Making artificial muscles with a spin

STRONG SPIRALS  Tightly twisting nylon sewing thread (various diameters shown) forms corkscrews that can work as artificial muscles.

Courtesy of Science/AAAS

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Scientists have given ordinary fishing line and sewing thread a new twist. When coiled into tight corkscrews, the fibers can lift loads more than 100 times as heavy as those hefted by human muscles.

Each strand of fishing line and nylon thread contains tiny plastic polymers neatly organized into parallel chains. These chains contract when heated, making the strands plump up and shorten. This change forces wound-up fibers to rotate, which can tighten the corkscrew.

Materials scientist Ray Baughman of the University of Texas at Dallas and colleagues harnessed this tightening movement to lift weights. The researchers raised and lowered the weights just by heating or cooling the coiled strands. Supertwisted fibers could one day form soft, strong artificial muscles for robots, which often rely on clunky motors to move. The strands could even be knit into breathable fabrics with weaves that open and close on command, the team reports in the Feb. 21 Science.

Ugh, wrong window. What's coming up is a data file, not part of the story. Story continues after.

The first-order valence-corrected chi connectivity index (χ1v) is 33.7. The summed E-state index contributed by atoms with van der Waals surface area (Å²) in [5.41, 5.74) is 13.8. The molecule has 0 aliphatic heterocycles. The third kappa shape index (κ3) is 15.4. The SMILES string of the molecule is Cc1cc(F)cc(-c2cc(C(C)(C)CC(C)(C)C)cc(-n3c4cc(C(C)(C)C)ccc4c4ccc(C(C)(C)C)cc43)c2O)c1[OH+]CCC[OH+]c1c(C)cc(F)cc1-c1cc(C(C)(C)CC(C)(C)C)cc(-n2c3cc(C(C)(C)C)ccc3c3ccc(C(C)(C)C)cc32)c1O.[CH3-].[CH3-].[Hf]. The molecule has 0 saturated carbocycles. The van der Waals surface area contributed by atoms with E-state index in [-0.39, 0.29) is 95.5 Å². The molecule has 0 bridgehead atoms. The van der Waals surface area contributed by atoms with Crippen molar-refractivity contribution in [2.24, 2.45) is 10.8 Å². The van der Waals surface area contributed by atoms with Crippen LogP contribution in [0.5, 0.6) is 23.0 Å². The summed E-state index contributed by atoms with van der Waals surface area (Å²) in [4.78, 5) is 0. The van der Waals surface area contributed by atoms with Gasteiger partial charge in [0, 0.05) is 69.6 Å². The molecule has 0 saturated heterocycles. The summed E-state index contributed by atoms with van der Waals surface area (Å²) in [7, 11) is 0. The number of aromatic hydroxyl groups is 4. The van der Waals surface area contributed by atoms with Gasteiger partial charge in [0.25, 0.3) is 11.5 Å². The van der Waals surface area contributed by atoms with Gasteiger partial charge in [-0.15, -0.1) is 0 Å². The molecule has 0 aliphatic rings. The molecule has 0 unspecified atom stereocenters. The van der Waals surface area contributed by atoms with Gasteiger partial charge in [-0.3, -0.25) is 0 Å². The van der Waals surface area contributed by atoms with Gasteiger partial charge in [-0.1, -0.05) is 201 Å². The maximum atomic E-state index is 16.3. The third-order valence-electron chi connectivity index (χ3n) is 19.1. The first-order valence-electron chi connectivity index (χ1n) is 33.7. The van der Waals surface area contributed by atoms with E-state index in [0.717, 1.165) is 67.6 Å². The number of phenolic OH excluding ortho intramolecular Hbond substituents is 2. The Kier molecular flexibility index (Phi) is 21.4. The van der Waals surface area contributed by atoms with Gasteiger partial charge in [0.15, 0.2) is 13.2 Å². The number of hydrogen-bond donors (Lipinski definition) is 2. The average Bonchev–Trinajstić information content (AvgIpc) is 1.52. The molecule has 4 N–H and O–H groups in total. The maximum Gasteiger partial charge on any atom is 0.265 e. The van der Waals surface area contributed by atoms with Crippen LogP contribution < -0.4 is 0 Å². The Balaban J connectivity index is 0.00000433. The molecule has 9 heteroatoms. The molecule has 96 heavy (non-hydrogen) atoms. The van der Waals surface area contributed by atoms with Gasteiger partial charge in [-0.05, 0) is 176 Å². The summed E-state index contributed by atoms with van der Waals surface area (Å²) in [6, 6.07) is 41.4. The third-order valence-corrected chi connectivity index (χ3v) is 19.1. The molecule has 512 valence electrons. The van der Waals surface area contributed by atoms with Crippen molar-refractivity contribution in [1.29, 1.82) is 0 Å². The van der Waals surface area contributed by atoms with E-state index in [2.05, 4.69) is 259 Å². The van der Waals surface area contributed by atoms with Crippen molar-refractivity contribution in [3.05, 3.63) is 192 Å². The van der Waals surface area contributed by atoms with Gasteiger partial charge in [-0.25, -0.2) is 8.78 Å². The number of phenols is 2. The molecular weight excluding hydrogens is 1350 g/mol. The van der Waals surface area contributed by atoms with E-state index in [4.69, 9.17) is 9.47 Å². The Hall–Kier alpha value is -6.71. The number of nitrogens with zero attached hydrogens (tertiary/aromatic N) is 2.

THE HEAT IS ON  Heating up an artificial muscle made from coiled fishing line forces the muscle to contract and lift a metal weight. Video courtesy of University of Texas at Dallas

Meghan Rosen is a staff writer who reports on the life sciences for Science News. She earned a Ph.D. in biochemistry and molecular biology with an emphasis in biotechnology from the University of California, Davis, and later graduated from the science communication program at UC Santa Cruz.

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